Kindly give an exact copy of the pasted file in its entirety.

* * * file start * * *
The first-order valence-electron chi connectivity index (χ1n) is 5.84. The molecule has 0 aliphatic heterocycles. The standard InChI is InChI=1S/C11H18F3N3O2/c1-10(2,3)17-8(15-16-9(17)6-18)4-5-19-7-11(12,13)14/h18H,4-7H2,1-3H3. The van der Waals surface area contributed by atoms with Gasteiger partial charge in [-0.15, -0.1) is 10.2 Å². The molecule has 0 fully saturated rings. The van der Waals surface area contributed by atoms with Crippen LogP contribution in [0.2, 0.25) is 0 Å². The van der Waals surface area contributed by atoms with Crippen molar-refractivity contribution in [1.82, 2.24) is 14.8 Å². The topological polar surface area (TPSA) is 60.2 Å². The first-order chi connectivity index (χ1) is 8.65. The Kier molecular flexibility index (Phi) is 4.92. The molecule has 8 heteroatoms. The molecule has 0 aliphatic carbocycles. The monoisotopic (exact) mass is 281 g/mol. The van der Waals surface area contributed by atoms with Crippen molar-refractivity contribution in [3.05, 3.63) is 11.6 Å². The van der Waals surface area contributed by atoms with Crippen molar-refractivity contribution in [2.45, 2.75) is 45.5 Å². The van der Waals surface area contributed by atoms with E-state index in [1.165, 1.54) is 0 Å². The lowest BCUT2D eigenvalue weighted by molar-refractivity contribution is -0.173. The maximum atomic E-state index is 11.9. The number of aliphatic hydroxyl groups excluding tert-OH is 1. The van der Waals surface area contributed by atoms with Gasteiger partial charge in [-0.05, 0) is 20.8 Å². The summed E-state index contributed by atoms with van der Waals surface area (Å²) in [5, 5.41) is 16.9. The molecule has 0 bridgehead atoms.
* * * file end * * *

The first-order valence-electron chi connectivity index (χ1n) is 5.84. The molecule has 0 aliphatic heterocycles. The standard InChI is InChI=1S/C11H18F3N3O2/c1-10(2,3)17-8(15-16-9(17)6-18)4-5-19-7-11(12,13)14/h18H,4-7H2,1-3H3. The van der Waals surface area contributed by atoms with Gasteiger partial charge in [-0.15, -0.1) is 10.2 Å². The molecule has 0 fully saturated rings. The van der Waals surface area contributed by atoms with Crippen LogP contribution in [0.2, 0.25) is 0 Å². The van der Waals surface area contributed by atoms with Crippen molar-refractivity contribution in [1.82, 2.24) is 14.8 Å². The topological polar surface area (TPSA) is 60.2 Å². The first-order chi connectivity index (χ1) is 8.65. The Kier molecular flexibility index (Phi) is 4.92. The molecule has 8 heteroatoms. The molecule has 0 aliphatic carbocycles. The monoisotopic (exact) mass is 281 g/mol. The van der Waals surface area contributed by atoms with Crippen molar-refractivity contribution in [3.05, 3.63) is 11.6 Å². The van der Waals surface area contributed by atoms with Crippen molar-refractivity contribution in [2.45, 2.75) is 45.5 Å². The van der Waals surface area contributed by atoms with E-state index in [1.165, 1.54) is 0 Å². The lowest BCUT2D eigenvalue weighted by molar-refractivity contribution is -0.173. The maximum atomic E-state index is 11.9. The number of aliphatic hydroxyl groups excluding tert-OH is 1. The van der Waals surface area contributed by atoms with Gasteiger partial charge in [-0.05, 0) is 20.8 Å². The summed E-state index contributed by atoms with van der Waals surface area (Å²) in [5, 5.41) is 16.9. The molecule has 0 bridgehead atoms.